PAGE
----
Named captain for 2008/09 after the departure of John Mackie, Kevin started the first three games of the domestic campaign, before he was sent off for a mis-timed lunge on future team-mate Ben Strevens against Dagenham and Redbridge, just 14 minutes after replacing Craig Pead. He was subsequently used sporadically by Andy Scott and failed to nail down a starting spot until November 2008, losing the captaincy to Adam Newton.Embed from Getty Images
“Newts was experienced in that role, having been captain at Luton and other places, so it was nothing new to him,” he continues. “He was a good pro; someone you could chat to, listen to and have good debates with. He was great and I had no issues with that whatsoever. My only thing was that I wanted the opportunity to start in the team that season and I didn’t get it.”
But as he gradually edged his way back into contention, Kevin formed a strong midfield connection with Marcus Bean, who enjoyed the most goal-laden spell of his career having been given freedom to attack with the full knowledge the man who stayed back was one of the hardest workers the club has ever seen.
“It [the partnership] was brilliant. Beany would be the one who’d get forward and I’d be the holding midfielder, so to speak, but we complimented each other really well. We worked extremely hard and put our bodies on the line; he’d get in the box and score and few goals and I’d hopefully stop them at the other end, so I think it worked really well.
“I very much enjoyed playing in there because I was always in the mix, always involved in games and I could influence them more from that position.”Embed from Getty Images
With just three defeats in the opening 23 games, by the time the midway point of the season came around, the likelihood of the club being in the mix for promotion to League One was growing stronger.
Successive 2-0 victories over Bournemouth and Exeter in the days after Christmas saw Brentford trail leaders Wycombe by five points at the turn of the year, a fact that evokes a fond memory from Kevin. But which other games does he recall 10 years down the line?
He said: “Our bonuses were set at a certain date near Christmas – if we were in the top six, we’d get a certain bonus. Nothing amazing but something that would always help the boys for Christmas.
“I remember we went to Exeter and won 2-0. They were up and around it with us but we went there, won 2-0 and everyone was really happy because we’d secured a few hundred quid for Christmas for themselves and their families.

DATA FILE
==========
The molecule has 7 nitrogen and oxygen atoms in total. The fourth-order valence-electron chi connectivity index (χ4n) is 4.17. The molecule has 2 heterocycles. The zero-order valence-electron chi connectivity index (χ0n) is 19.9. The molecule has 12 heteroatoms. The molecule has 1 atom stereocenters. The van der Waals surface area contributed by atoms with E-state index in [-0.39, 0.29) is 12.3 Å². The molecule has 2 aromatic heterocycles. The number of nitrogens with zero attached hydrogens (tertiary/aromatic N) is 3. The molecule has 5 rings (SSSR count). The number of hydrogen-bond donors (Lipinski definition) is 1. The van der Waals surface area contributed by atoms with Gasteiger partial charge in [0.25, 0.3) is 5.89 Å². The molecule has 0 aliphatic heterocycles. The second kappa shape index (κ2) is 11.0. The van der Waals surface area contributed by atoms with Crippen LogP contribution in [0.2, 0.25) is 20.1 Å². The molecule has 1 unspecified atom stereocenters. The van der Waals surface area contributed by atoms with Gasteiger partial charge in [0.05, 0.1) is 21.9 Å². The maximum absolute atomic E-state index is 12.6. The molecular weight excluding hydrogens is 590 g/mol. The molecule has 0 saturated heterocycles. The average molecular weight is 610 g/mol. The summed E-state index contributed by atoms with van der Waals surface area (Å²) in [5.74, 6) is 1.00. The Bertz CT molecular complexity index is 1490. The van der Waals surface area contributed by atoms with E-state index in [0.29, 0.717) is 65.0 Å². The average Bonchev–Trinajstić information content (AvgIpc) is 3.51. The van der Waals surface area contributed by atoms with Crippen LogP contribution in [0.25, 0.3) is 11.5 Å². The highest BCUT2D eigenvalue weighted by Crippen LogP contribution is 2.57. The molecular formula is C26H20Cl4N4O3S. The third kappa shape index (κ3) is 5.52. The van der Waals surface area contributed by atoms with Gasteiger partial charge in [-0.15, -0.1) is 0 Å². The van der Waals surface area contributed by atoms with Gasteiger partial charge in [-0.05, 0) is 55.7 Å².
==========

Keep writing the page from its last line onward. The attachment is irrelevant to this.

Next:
“At that stage is just felt like we just had to keep the momentum going. We had a good squad, good players, worked extremely hard for each other and we’d give anyone a good game.Embed from Getty Images
“We played Shrewsbury away and then Rochdale away I think, roughly, in February time. They were both in the play-offs with us; we went to Shrewsbury and won 3-1 – 3-0 up at half-time – and went to Rochdale and won 2-1.
“We dominated both games and I remember coming off the pitch in both of those games thinking, “We are going to do this”. The games where you just out-perform the teams around you, they were the ones that made me think we could achieve promotion that season.
“Jordan Rhodes scored a hat-trick against Shrewsbury and looking back now and what he’s done since, he’s got to be one of the best players from that season, for me. When he played his first game away at Macclesfield I wasn’t so sure how good he was and then in the coming games, he was brilliant.
“He scored some really, really important goals for us, including Accrington away in injury-time when we were losing 1-0, which put us top on the Tuesday night. Horrible, freezing and the pitch was just a bog.”
It was also a season where an incredible milestone was hit. One-club men are a rare species in modern football, but Kevin is one of those few players who can boast having spent their entire professional playing career at one club. It’s even more of a rarity to see such a player continuing to revel in success behind the scenes three years after retirement. And on 7 February 2009, the former Ireland U21 international pulled on the red and white to make his 300th start for the Bees.Embed from Getty Images